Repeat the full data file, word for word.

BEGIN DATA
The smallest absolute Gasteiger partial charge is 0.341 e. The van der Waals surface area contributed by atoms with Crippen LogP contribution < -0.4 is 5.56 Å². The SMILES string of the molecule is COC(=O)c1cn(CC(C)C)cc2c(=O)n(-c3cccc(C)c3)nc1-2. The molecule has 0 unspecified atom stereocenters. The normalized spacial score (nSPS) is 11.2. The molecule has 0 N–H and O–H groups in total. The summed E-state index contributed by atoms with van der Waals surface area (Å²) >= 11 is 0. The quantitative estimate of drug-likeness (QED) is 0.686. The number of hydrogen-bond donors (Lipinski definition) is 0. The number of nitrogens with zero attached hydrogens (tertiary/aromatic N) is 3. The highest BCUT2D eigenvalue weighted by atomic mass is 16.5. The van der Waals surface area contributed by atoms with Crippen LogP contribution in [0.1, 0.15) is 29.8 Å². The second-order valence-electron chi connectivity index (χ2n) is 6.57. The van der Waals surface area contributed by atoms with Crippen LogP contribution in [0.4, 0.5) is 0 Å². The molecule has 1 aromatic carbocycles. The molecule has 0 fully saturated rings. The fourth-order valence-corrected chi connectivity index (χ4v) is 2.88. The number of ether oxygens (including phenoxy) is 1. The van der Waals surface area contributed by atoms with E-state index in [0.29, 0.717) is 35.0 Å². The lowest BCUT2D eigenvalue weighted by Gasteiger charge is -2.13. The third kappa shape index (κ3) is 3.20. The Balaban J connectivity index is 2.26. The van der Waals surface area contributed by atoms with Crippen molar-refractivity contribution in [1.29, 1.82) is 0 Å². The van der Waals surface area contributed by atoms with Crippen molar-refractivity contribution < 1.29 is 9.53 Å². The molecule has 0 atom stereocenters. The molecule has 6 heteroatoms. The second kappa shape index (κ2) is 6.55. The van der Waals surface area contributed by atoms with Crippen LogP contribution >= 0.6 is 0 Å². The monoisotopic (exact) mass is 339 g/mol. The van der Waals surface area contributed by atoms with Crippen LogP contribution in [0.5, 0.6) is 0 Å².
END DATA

The smallest absolute Gasteiger partial charge is 0.341 e. The van der Waals surface area contributed by atoms with Crippen LogP contribution < -0.4 is 5.56 Å². The SMILES string of the molecule is COC(=O)c1cn(CC(C)C)cc2c(=O)n(-c3cccc(C)c3)nc1-2. The molecule has 0 unspecified atom stereocenters. The normalized spacial score (nSPS) is 11.2. The molecule has 0 N–H and O–H groups in total. The summed E-state index contributed by atoms with van der Waals surface area (Å²) >= 11 is 0. The quantitative estimate of drug-likeness (QED) is 0.686. The number of hydrogen-bond donors (Lipinski definition) is 0. The number of nitrogens with zero attached hydrogens (tertiary/aromatic N) is 3. The highest BCUT2D eigenvalue weighted by atomic mass is 16.5. The van der Waals surface area contributed by atoms with Crippen LogP contribution in [0.1, 0.15) is 29.8 Å². The second-order valence-electron chi connectivity index (χ2n) is 6.57. The van der Waals surface area contributed by atoms with Crippen LogP contribution in [0.4, 0.5) is 0 Å². The molecule has 1 aromatic carbocycles. The molecule has 0 fully saturated rings. The fourth-order valence-corrected chi connectivity index (χ4v) is 2.88. The number of ether oxygens (including phenoxy) is 1. The van der Waals surface area contributed by atoms with E-state index in [0.29, 0.717) is 35.0 Å². The lowest BCUT2D eigenvalue weighted by Gasteiger charge is -2.13. The third kappa shape index (κ3) is 3.20. The Balaban J connectivity index is 2.26. The van der Waals surface area contributed by atoms with Crippen molar-refractivity contribution in [1.29, 1.82) is 0 Å². The van der Waals surface area contributed by atoms with Crippen molar-refractivity contribution < 1.29 is 9.53 Å². The molecule has 0 atom stereocenters. The molecule has 6 heteroatoms. The second kappa shape index (κ2) is 6.55. The van der Waals surface area contributed by atoms with Crippen LogP contribution >= 0.6 is 0 Å². The monoisotopic (exact) mass is 339 g/mol. The van der Waals surface area contributed by atoms with Crippen LogP contribution in [0.5, 0.6) is 0 Å².